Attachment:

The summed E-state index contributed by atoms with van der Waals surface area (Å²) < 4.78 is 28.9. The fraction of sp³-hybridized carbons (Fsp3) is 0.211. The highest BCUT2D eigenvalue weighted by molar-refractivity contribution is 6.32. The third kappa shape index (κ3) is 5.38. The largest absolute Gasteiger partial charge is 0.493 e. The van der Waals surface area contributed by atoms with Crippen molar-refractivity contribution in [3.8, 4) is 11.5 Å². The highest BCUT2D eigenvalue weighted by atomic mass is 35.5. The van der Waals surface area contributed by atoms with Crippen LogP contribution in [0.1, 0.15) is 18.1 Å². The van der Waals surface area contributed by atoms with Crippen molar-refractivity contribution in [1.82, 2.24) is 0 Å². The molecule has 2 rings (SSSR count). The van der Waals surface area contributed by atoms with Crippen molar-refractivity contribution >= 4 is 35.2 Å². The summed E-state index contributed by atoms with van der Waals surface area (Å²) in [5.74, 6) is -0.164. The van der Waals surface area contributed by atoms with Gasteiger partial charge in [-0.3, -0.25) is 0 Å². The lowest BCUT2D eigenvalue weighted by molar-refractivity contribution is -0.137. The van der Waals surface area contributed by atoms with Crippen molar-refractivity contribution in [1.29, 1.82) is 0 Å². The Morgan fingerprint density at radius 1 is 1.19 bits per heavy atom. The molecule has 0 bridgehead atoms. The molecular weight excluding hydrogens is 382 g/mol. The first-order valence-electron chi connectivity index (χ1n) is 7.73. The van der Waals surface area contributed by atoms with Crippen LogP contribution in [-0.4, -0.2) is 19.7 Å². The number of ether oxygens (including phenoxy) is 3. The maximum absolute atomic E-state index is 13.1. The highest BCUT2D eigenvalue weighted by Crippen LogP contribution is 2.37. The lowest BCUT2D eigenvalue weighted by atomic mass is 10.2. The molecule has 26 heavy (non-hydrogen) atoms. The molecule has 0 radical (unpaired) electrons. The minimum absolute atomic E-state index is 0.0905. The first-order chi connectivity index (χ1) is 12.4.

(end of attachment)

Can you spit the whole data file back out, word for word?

The summed E-state index contributed by atoms with van der Waals surface area (Å²) < 4.78 is 28.9. The fraction of sp³-hybridized carbons (Fsp3) is 0.211. The highest BCUT2D eigenvalue weighted by molar-refractivity contribution is 6.32. The third kappa shape index (κ3) is 5.38. The largest absolute Gasteiger partial charge is 0.493 e. The van der Waals surface area contributed by atoms with Crippen molar-refractivity contribution in [3.8, 4) is 11.5 Å². The highest BCUT2D eigenvalue weighted by atomic mass is 35.5. The van der Waals surface area contributed by atoms with Crippen LogP contribution in [0.1, 0.15) is 18.1 Å². The van der Waals surface area contributed by atoms with Crippen molar-refractivity contribution in [1.82, 2.24) is 0 Å². The molecule has 2 rings (SSSR count). The van der Waals surface area contributed by atoms with Crippen molar-refractivity contribution >= 4 is 35.2 Å². The summed E-state index contributed by atoms with van der Waals surface area (Å²) in [5.74, 6) is -0.164. The van der Waals surface area contributed by atoms with Gasteiger partial charge in [-0.3, -0.25) is 0 Å². The lowest BCUT2D eigenvalue weighted by molar-refractivity contribution is -0.137. The van der Waals surface area contributed by atoms with Crippen molar-refractivity contribution in [1.29, 1.82) is 0 Å². The Morgan fingerprint density at radius 1 is 1.19 bits per heavy atom. The molecule has 0 bridgehead atoms. The molecular weight excluding hydrogens is 382 g/mol. The first-order valence-electron chi connectivity index (χ1n) is 7.73. The van der Waals surface area contributed by atoms with Crippen LogP contribution in [-0.4, -0.2) is 19.7 Å². The number of ether oxygens (including phenoxy) is 3. The maximum absolute atomic E-state index is 13.1. The highest BCUT2D eigenvalue weighted by Crippen LogP contribution is 2.37. The lowest BCUT2D eigenvalue weighted by atomic mass is 10.2. The molecule has 26 heavy (non-hydrogen) atoms. The molecule has 0 radical (unpaired) electrons. The minimum absolute atomic E-state index is 0.0905. The first-order chi connectivity index (χ1) is 12.4.